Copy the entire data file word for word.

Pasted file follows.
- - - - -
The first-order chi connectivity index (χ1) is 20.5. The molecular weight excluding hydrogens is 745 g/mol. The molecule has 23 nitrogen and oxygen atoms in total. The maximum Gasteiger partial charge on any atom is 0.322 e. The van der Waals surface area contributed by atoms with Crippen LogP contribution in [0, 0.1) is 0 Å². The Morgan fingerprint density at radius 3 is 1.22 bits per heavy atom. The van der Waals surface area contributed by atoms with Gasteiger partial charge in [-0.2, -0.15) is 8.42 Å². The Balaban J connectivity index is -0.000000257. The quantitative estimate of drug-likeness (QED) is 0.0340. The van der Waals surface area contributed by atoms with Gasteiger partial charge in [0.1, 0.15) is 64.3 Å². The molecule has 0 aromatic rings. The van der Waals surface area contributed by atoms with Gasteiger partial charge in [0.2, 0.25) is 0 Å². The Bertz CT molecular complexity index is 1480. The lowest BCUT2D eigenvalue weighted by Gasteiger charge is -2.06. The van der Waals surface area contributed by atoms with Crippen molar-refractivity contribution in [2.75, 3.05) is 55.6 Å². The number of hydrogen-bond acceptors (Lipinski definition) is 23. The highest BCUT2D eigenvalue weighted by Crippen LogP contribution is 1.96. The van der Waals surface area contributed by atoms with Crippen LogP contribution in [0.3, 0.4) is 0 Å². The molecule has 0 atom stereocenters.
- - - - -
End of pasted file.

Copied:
The first-order chi connectivity index (χ1) is 20.5. The molecular weight excluding hydrogens is 745 g/mol. The molecule has 23 nitrogen and oxygen atoms in total. The maximum Gasteiger partial charge on any atom is 0.322 e. The van der Waals surface area contributed by atoms with Crippen LogP contribution in [0, 0.1) is 0 Å². The Morgan fingerprint density at radius 3 is 1.22 bits per heavy atom. The van der Waals surface area contributed by atoms with Gasteiger partial charge in [-0.2, -0.15) is 8.42 Å². The Balaban J connectivity index is -0.000000257. The quantitative estimate of drug-likeness (QED) is 0.0340. The van der Waals surface area contributed by atoms with Gasteiger partial charge in [0.1, 0.15) is 64.3 Å². The molecule has 0 aromatic rings. The van der Waals surface area contributed by atoms with Gasteiger partial charge in [0.2, 0.25) is 0 Å². The Bertz CT molecular complexity index is 1480. The lowest BCUT2D eigenvalue weighted by Gasteiger charge is -2.06. The van der Waals surface area contributed by atoms with Crippen molar-refractivity contribution in [2.75, 3.05) is 55.6 Å². The number of hydrogen-bond acceptors (Lipinski definition) is 23. The highest BCUT2D eigenvalue weighted by Crippen LogP contribution is 1.96. The van der Waals surface area contributed by atoms with Crippen LogP contribution in [0.3, 0.4) is 0 Å². The molecule has 0 atom stereocenters.